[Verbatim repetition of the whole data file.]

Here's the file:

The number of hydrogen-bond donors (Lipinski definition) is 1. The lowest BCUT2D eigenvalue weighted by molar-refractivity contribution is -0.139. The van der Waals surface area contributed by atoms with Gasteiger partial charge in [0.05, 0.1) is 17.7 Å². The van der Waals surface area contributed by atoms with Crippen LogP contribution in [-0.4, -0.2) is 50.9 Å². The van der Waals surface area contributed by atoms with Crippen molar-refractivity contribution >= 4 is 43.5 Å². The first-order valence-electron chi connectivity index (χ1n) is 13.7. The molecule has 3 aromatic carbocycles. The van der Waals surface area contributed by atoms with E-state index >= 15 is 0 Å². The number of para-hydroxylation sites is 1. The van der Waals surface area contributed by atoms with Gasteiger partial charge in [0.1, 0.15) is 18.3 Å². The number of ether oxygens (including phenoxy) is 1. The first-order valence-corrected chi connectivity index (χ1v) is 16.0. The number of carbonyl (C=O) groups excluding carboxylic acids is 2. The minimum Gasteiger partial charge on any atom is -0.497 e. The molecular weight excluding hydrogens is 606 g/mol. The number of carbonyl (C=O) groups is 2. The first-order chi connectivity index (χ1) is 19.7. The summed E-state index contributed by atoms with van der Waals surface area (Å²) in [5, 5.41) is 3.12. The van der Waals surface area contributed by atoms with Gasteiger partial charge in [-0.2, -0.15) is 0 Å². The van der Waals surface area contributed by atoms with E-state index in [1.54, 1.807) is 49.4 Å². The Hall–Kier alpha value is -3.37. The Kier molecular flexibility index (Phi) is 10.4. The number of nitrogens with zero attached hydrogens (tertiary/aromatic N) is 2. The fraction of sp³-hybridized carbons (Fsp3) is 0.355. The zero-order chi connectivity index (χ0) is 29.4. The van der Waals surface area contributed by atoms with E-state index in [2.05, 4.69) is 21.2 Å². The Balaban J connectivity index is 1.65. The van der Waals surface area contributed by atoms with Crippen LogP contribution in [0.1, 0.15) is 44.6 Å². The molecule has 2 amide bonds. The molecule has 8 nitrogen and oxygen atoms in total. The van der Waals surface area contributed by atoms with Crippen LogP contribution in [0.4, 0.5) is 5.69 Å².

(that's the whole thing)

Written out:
The number of hydrogen-bond donors (Lipinski definition) is 1. The lowest BCUT2D eigenvalue weighted by molar-refractivity contribution is -0.139. The van der Waals surface area contributed by atoms with Gasteiger partial charge in [0.05, 0.1) is 17.7 Å². The van der Waals surface area contributed by atoms with Crippen LogP contribution in [-0.4, -0.2) is 50.9 Å². The van der Waals surface area contributed by atoms with Crippen molar-refractivity contribution >= 4 is 43.5 Å². The first-order valence-electron chi connectivity index (χ1n) is 13.7. The molecule has 3 aromatic carbocycles. The van der Waals surface area contributed by atoms with E-state index >= 15 is 0 Å². The number of para-hydroxylation sites is 1. The van der Waals surface area contributed by atoms with Gasteiger partial charge in [0.1, 0.15) is 18.3 Å². The number of ether oxygens (including phenoxy) is 1. The first-order valence-corrected chi connectivity index (χ1v) is 16.0. The number of carbonyl (C=O) groups excluding carboxylic acids is 2. The minimum Gasteiger partial charge on any atom is -0.497 e. The molecular weight excluding hydrogens is 606 g/mol. The number of carbonyl (C=O) groups is 2. The first-order chi connectivity index (χ1) is 19.7. The summed E-state index contributed by atoms with van der Waals surface area (Å²) in [5, 5.41) is 3.12. The van der Waals surface area contributed by atoms with Gasteiger partial charge in [-0.2, -0.15) is 0 Å². The van der Waals surface area contributed by atoms with E-state index in [1.54, 1.807) is 49.4 Å². The Hall–Kier alpha value is -3.37. The Kier molecular flexibility index (Phi) is 10.4. The number of nitrogens with zero attached hydrogens (tertiary/aromatic N) is 2. The fraction of sp³-hybridized carbons (Fsp3) is 0.355. The zero-order chi connectivity index (χ0) is 29.4. The van der Waals surface area contributed by atoms with E-state index in [2.05, 4.69) is 21.2 Å². The Balaban J connectivity index is 1.65. The van der Waals surface area contributed by atoms with Crippen LogP contribution in [0.1, 0.15) is 44.6 Å². The molecule has 2 amide bonds. The molecule has 8 nitrogen and oxygen atoms in total. The van der Waals surface area contributed by atoms with Crippen LogP contribution in [0.4, 0.5) is 5.69 Å².